I’ve come to respect this community quite a bit, so I was curious to see how anyone might answer it. I understand it’s a very subjective question that has alot of variables in it, but he is where I’m at.
I’m currently in a position where I’ve done design & web work on the side for a couple years. I haven’t quit my day job but I’m not in a position to support myself either. I have a decent stream of work coming in, but fewer big projects than I feel like it would require to support my family.
Has anyone been in this place before and stepped off into the darkness? I’m contemplating at this point that in the not-so-distant future to take what I’m doing full time because I love it so much while my day job is just a frustrating means to a paycheck.
Did anyone find that they were able to increase their business with the time freed up to work more projects? Did you find that work was much slower coming than anticipated and required getting another job, or working for a company doing design work instead of continuing to be on your own?
Obviously there are alot of variable that go into getting enough work to succeed, but I was just generally curious what experiences anyone in my position might have encountered.
This is the ultimate question that all freelancers have at sometime faced. That’s why blogs like Freelance Switch exist, because it’s the great unknown and freelancers need to eat up all the information they can get before committing and after the plunge. I haven’t done it, so I have no idea really. You do need to of course consider the fact that you are going to have A LOT more time to pursue projects and crank out existing projects faster. So even if you don’t have quite the stream yet, that stream will grow.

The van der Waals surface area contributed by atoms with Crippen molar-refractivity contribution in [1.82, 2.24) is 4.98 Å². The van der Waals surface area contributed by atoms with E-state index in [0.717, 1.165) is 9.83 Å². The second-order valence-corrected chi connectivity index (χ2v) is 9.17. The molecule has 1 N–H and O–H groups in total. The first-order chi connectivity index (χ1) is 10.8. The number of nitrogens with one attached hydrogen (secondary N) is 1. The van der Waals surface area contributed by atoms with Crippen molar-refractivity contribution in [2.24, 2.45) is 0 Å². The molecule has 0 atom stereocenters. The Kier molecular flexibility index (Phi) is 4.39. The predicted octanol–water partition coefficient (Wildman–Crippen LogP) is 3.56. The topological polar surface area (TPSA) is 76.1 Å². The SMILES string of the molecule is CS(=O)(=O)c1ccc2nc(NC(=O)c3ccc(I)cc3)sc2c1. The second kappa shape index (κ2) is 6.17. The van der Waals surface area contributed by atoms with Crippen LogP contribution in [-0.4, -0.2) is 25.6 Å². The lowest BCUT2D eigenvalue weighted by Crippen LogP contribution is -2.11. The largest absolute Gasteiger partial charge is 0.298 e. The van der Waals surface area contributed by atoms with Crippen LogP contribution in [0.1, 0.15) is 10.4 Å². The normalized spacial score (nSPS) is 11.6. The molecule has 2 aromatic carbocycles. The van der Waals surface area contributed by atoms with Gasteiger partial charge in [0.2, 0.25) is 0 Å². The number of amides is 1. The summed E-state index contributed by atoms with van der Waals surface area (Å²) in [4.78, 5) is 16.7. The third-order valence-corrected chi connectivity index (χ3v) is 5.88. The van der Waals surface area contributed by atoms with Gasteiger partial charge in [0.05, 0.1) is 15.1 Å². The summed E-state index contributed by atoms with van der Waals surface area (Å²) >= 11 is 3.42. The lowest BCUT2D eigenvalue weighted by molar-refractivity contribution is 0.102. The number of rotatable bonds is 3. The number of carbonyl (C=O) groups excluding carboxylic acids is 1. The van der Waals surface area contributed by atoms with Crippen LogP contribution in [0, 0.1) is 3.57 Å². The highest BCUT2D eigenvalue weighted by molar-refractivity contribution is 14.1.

I’ll take a grand quote from Rockstar Freelancer (or what I remember, since I don’t currently have the book with me on my lappy), but make sure you have at least three (or six) months of backup income stashed before taking the plunge. If you fail right out, you’ll have time to go pick back up and try again later. If at all possible, insure yourself everywhere. Find ways to eliminate bills, such as ridding phone and Tele for a bit and switching to something like Skype or Google Voice and entertaining yourself off of Hulu (or whatever you can find). Try to lower your bills and stock cash back. This way, you’ll have a pillow to fall back onto in case of a flop.
And for future reference, I have taken the plunge, but I am the monopoly of my area. There really wasn’t that big of a risk when people are asking for Web/Desktop/Hybrid solutions when nobody is around to fill the bill.
It’s an extremely tough decision. I went with the much more passive route and joined a little web development firm. I say firm, but really there are just eight of us that work in a small office.
The probably with this is that I’ve found personal projects don’t get done and I don’t go after any new clients. I don’t particularly want to work a full day only to come home and just pick up right where I left off from work. While I don’t necessarily get all of the projects that I’d enjoy doing (we do a lot of municipalities), I suppose at the end of the day I’m still working in the field that I love, so I really shouldn’t complain.
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